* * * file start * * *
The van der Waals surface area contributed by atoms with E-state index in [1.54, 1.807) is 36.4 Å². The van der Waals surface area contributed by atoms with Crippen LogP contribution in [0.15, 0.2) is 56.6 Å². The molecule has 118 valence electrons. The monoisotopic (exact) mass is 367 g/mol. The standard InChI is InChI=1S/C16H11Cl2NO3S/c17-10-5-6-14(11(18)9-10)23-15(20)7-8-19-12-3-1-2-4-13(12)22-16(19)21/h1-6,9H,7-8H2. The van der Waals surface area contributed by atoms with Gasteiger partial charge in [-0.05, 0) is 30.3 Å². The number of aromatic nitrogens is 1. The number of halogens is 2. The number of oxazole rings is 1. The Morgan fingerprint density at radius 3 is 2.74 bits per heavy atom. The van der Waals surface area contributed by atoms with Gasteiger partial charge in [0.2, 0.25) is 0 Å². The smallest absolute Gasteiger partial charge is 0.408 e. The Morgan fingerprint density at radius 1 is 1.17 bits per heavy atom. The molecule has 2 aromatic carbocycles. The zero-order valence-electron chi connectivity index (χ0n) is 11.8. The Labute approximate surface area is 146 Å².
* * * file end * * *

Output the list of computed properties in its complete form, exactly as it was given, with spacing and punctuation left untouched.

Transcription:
The van der Waals surface area contributed by atoms with E-state index in [1.54, 1.807) is 36.4 Å². The van der Waals surface area contributed by atoms with Crippen LogP contribution in [0.15, 0.2) is 56.6 Å². The molecule has 118 valence electrons. The monoisotopic (exact) mass is 367 g/mol. The standard InChI is InChI=1S/C16H11Cl2NO3S/c17-10-5-6-14(11(18)9-10)23-15(20)7-8-19-12-3-1-2-4-13(12)22-16(19)21/h1-6,9H,7-8H2. The van der Waals surface area contributed by atoms with Gasteiger partial charge in [-0.05, 0) is 30.3 Å². The number of aromatic nitrogens is 1. The number of halogens is 2. The number of oxazole rings is 1. The Morgan fingerprint density at radius 3 is 2.74 bits per heavy atom. The van der Waals surface area contributed by atoms with Gasteiger partial charge in [0.2, 0.25) is 0 Å². The smallest absolute Gasteiger partial charge is 0.408 e. The Morgan fingerprint density at radius 1 is 1.17 bits per heavy atom. The molecule has 2 aromatic carbocycles. The zero-order valence-electron chi connectivity index (χ0n) is 11.8. The Labute approximate surface area is 146 Å².